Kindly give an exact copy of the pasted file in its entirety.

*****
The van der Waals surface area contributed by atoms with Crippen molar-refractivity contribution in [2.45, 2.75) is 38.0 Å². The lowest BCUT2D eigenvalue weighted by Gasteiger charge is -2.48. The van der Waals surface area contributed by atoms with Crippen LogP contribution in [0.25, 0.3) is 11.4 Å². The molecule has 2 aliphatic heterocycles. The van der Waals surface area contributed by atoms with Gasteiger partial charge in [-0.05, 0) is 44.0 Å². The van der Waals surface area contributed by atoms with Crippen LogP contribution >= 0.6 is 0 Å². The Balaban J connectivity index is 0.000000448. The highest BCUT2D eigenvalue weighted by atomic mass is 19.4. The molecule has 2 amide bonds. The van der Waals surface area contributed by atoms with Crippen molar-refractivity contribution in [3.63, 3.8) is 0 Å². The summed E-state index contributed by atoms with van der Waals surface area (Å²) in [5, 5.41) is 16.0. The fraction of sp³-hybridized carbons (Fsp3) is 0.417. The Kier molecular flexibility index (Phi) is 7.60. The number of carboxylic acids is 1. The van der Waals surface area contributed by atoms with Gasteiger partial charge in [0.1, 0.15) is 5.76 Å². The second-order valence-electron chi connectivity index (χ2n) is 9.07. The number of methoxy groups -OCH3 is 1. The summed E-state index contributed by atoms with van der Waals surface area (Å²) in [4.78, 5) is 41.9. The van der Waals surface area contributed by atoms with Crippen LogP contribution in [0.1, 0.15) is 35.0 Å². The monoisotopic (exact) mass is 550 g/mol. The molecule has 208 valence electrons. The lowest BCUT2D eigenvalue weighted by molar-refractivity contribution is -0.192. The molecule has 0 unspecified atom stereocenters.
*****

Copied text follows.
The van der Waals surface area contributed by atoms with Crippen molar-refractivity contribution in [2.45, 2.75) is 38.0 Å². The lowest BCUT2D eigenvalue weighted by Gasteiger charge is -2.48. The van der Waals surface area contributed by atoms with Crippen LogP contribution in [0.25, 0.3) is 11.4 Å². The molecule has 2 aliphatic heterocycles. The van der Waals surface area contributed by atoms with Gasteiger partial charge in [-0.05, 0) is 44.0 Å². The van der Waals surface area contributed by atoms with Crippen LogP contribution >= 0.6 is 0 Å². The Balaban J connectivity index is 0.000000448. The highest BCUT2D eigenvalue weighted by atomic mass is 19.4. The molecule has 2 amide bonds. The van der Waals surface area contributed by atoms with Crippen molar-refractivity contribution in [3.63, 3.8) is 0 Å². The summed E-state index contributed by atoms with van der Waals surface area (Å²) in [5, 5.41) is 16.0. The fraction of sp³-hybridized carbons (Fsp3) is 0.417. The Kier molecular flexibility index (Phi) is 7.60. The number of carboxylic acids is 1. The van der Waals surface area contributed by atoms with Gasteiger partial charge in [0.1, 0.15) is 5.76 Å². The second-order valence-electron chi connectivity index (χ2n) is 9.07. The number of methoxy groups -OCH3 is 1. The summed E-state index contributed by atoms with van der Waals surface area (Å²) in [4.78, 5) is 41.9. The van der Waals surface area contributed by atoms with Crippen LogP contribution in [0.1, 0.15) is 35.0 Å². The monoisotopic (exact) mass is 550 g/mol. The molecule has 208 valence electrons. The lowest BCUT2D eigenvalue weighted by molar-refractivity contribution is -0.192. The molecule has 0 unspecified atom stereocenters.